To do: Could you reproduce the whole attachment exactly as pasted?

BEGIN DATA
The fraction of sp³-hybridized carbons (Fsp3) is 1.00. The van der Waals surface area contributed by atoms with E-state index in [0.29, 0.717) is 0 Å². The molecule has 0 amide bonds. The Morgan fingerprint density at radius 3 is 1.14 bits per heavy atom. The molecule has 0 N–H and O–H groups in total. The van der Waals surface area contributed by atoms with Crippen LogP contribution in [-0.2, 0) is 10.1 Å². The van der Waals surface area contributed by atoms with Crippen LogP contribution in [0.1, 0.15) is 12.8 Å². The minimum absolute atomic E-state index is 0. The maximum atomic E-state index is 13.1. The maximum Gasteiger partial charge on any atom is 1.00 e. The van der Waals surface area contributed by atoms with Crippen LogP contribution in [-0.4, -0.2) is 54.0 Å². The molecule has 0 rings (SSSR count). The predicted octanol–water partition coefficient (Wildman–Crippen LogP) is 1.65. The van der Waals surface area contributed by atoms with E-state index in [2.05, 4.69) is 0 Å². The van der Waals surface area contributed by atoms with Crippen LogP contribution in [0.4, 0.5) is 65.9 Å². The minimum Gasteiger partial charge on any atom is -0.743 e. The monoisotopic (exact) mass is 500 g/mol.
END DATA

The fraction of sp³-hybridized carbons (Fsp3) is 1.00. The van der Waals surface area contributed by atoms with E-state index in [0.29, 0.717) is 0 Å². The molecule has 0 amide bonds. The Morgan fingerprint density at radius 3 is 1.14 bits per heavy atom. The molecule has 0 N–H and O–H groups in total. The van der Waals surface area contributed by atoms with Crippen LogP contribution in [-0.2, 0) is 10.1 Å². The van der Waals surface area contributed by atoms with Crippen LogP contribution in [0.1, 0.15) is 12.8 Å². The minimum absolute atomic E-state index is 0. The maximum atomic E-state index is 13.1. The maximum Gasteiger partial charge on any atom is 1.00 e. The van der Waals surface area contributed by atoms with Crippen LogP contribution in [-0.4, -0.2) is 54.0 Å². The molecule has 0 rings (SSSR count). The predicted octanol–water partition coefficient (Wildman–Crippen LogP) is 1.65. The van der Waals surface area contributed by atoms with E-state index in [2.05, 4.69) is 0 Å². The van der Waals surface area contributed by atoms with Crippen LogP contribution in [0.4, 0.5) is 65.9 Å². The minimum Gasteiger partial charge on any atom is -0.743 e. The monoisotopic (exact) mass is 500 g/mol.